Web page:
Book Review: Emoji Crochet by Charles Voth

I’m sharing a review of a new crochet pattern book from Charles Voth, along with a giveaway for your chance to win a copy, so read on for details! I first “met” Charles back in 2011 when he tech edited one of my first published crochet patterns, Quadrilateral: A broomstick lace shawl. (It’s now available as a free blog pattern and broomstick lace tutorial here.) Charles was also one of the first people to be interviewed in my Hispanic Heritage Month series, back in 2012. In all of these years, we’ve never met in person, but it has been great to get to know Charles as a crochet and knitting designer, tech editor, and author.

This post contains affiliate links. I may receive compensation (at no added cost to you) if you make a purchase using these links. A free review copy of Emoji Crochet: 20 Easy-to-Make Projects Expressing Attitude & Style was provided to me by Spring House Press. Although I accept free products for review, I do not accept additional compensation, nor do I guarantee a positive review. My reviews are based entirely on my honest opinions.

Book Review

Book review: Emoji Crochet: 20 Easy-to-Make Projects Expressing Attitude & Style by Charles Voth via Underground Crafter

Emoji Crochet: 20 Easy-to-Make Projects Expressing Attitude & Style by Charles Voth is a crochet pattern collection filled with tips and tricks for customizing your crochet with emojis. It opens with Acknowledgements by Charles and then moves into a visual Table of Contents with thumbnails of the patterns included in the book.

Crochet Stitches and Techniques includes written and illustrated instructions for the slip knot, yarn over, six basic crochet stitches (chain, slip stitch, single crochet, half double crochet, double crochet, and treble crochet), post stitches, decreases, and special stitches. It also explains how to crochet in the front, back, and under both loops; how to work flat in rows and in the round; how to crochet into the foundation chain and the adjustable ring; the difference between the right and wrong side; tips for changing colors; and how to work several seams, joins, finishes, and decorative stitches.

Adding Faces to Your Projects includes 36 patterns for crocheted features. Each pattern includes a close up photo of the expression and a written pattern using U.S. abbreviations. There are also tips for making embroidered and pom pom facial expressions, as well as tips for crocheting faces using charts (with reference to charted facial expressions later in the book).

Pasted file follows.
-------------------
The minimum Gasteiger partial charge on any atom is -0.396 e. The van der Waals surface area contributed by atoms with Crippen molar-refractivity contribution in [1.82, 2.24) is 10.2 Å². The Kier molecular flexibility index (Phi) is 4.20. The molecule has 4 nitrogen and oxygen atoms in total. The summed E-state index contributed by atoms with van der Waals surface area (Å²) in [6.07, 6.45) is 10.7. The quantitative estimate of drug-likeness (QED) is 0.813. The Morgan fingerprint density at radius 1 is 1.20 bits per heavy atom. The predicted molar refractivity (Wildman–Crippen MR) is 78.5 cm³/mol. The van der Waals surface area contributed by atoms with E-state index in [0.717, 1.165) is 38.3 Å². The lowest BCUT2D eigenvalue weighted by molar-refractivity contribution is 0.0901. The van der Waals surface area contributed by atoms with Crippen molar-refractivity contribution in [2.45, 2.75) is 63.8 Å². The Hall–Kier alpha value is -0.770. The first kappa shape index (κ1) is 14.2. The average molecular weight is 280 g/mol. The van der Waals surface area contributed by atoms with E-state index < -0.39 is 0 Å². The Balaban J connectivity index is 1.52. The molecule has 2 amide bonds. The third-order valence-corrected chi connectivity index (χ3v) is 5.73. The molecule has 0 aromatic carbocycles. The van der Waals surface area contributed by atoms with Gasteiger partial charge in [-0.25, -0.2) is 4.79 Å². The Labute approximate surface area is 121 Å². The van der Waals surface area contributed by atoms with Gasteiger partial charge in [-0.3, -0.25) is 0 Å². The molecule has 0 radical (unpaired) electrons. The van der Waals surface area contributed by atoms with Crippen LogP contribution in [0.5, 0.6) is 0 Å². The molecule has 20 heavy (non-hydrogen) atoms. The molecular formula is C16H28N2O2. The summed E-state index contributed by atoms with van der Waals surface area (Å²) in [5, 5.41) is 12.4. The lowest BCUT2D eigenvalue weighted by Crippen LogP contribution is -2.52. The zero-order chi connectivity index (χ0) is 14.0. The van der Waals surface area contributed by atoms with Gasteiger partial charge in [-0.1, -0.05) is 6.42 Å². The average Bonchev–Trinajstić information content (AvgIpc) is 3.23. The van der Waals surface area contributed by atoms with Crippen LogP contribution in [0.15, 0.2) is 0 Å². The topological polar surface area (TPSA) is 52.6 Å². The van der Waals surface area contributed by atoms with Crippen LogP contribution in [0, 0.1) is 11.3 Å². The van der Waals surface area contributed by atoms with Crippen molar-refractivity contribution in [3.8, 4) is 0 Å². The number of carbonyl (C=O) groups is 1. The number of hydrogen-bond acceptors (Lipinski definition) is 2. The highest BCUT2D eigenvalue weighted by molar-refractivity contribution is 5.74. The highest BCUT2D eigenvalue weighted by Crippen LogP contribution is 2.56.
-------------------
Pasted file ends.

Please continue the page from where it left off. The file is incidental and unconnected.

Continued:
The book then moves into the patterns, which are arranged by type. There are six home decor patterns (including pillows, blankets, and an ottoman cover), eight clothing and wearable accessories patterns (including hats, slippers, mittens, a hoodie, a scarf, and a bib), and five accessories patterns (including cases and bags, earrings, a washcloth, and a hacky sack). Each of the patterns includes a description, finished measurements, gauge information, and materials, including the yarn weight symbol. Patterns with crocheted emojis also include a Facial Features Directory that explains which elements are used from Adding Facing to Your Projects. There are 31 emoji charts (in addition to the 36 crocheted emoji patterns) as well as blank charts with just a face for every pattern that uses charts. These charts and the features from Adding Faces to Your Projects allow you to customize the emojis for each project included in the book, and, of course, help you to customize other projects to add characters. The patterns include multiple project photos and charted emojis typically include charts and a photo of the completed emoji.

Project Colors provides details on the yarn used for each project, including brand and color. Resources includes a U.S. crochet pattern abbreviation key and information about yarn weights and hook sizes. The book ends with two blank grids that can be used to make your own picture charts, along with tips for doing so.

Like all paperbacks, it doesn’t lay flat easily so it will be difficult to crochet while reading. While the patterns don’t include difficulty levels, each pattern is clearly divided up into sections and most use simple stitches.

Emoji Crochet: 20 Easy-to-Make Projects Expressing Attitude & Style is more than a pattern book. While there are (as advertised in the title) 20 projects, there are actually over 50 facial expressions (including crocheted features and charted emojis) that can be used to customize other projects. Charles is a great teacher, and you will get some great tips about adding character to your projects from reading his suggestions. If you love emojis, or want to crochet for kids or teens who do, you’ll find a lot of inspiration in this book.


Book review: Emoji Crochet: 20 Easy-to-Make Projects Expressing Attitude & Style by Charles Voth via Underground Crafter | Enter through September 21, 2017 for your chance to win a copy, courtesy of Spring House Press.

I hope my review has you excited about getting your hands on Emoji Crochet: 20 Easy-to-Make Projects Expressing Attitude & Style. The folks at Spring House Press were nice enough to put aside a copy for one lucky winner!

This giveaway is open to readers in the U.S. and Canada, except where prohibited by law. Enter by 11:59 p.m. Eastern on Thursday, September 21, 2017. One winner will be chosen at random from the entries submitted via the Rafflecopter widget. The winner will receive 1 copy of Emoji Crochet: 20 Easy-to-Make Projects Expressing Attitude & Style by Charles Voth, courtesy of Spring House Press. Good luck!

a Rafflecopter giveaway


  1. Beverly Ondarcho
    September 18, 2017 / 5:45 pm

    My 6 year old granddaughter would love this blanket!! I hope I win so I can make as a Christmas present of the homemade kind which I try to do every year

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